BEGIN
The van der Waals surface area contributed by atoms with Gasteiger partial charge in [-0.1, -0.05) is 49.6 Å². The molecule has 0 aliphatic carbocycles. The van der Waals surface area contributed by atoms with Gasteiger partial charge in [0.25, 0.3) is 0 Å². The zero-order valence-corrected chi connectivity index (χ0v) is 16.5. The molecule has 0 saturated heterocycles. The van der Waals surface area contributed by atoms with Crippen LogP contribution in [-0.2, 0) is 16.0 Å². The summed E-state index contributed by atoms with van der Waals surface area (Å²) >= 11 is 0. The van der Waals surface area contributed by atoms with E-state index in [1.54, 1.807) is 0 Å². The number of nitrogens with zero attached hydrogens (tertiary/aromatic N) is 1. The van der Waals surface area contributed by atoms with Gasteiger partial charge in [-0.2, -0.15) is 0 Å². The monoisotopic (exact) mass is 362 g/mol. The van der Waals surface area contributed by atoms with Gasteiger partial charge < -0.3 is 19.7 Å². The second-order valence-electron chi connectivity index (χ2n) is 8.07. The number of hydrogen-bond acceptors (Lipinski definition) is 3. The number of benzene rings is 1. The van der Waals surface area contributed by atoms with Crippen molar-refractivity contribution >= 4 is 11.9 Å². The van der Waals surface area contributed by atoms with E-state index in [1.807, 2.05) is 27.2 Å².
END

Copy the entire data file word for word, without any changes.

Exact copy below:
The van der Waals surface area contributed by atoms with Gasteiger partial charge in [-0.1, -0.05) is 49.6 Å². The molecule has 0 aliphatic carbocycles. The van der Waals surface area contributed by atoms with Gasteiger partial charge in [0.25, 0.3) is 0 Å². The zero-order valence-corrected chi connectivity index (χ0v) is 16.5. The molecule has 0 saturated heterocycles. The van der Waals surface area contributed by atoms with Crippen LogP contribution in [-0.2, 0) is 16.0 Å². The summed E-state index contributed by atoms with van der Waals surface area (Å²) >= 11 is 0. The van der Waals surface area contributed by atoms with E-state index in [1.54, 1.807) is 0 Å². The number of nitrogens with zero attached hydrogens (tertiary/aromatic N) is 1. The van der Waals surface area contributed by atoms with Gasteiger partial charge in [-0.2, -0.15) is 0 Å². The monoisotopic (exact) mass is 362 g/mol. The van der Waals surface area contributed by atoms with Gasteiger partial charge < -0.3 is 19.7 Å². The second-order valence-electron chi connectivity index (χ2n) is 8.07. The number of hydrogen-bond acceptors (Lipinski definition) is 3. The number of benzene rings is 1. The van der Waals surface area contributed by atoms with Crippen molar-refractivity contribution >= 4 is 11.9 Å². The van der Waals surface area contributed by atoms with E-state index in [1.807, 2.05) is 27.2 Å².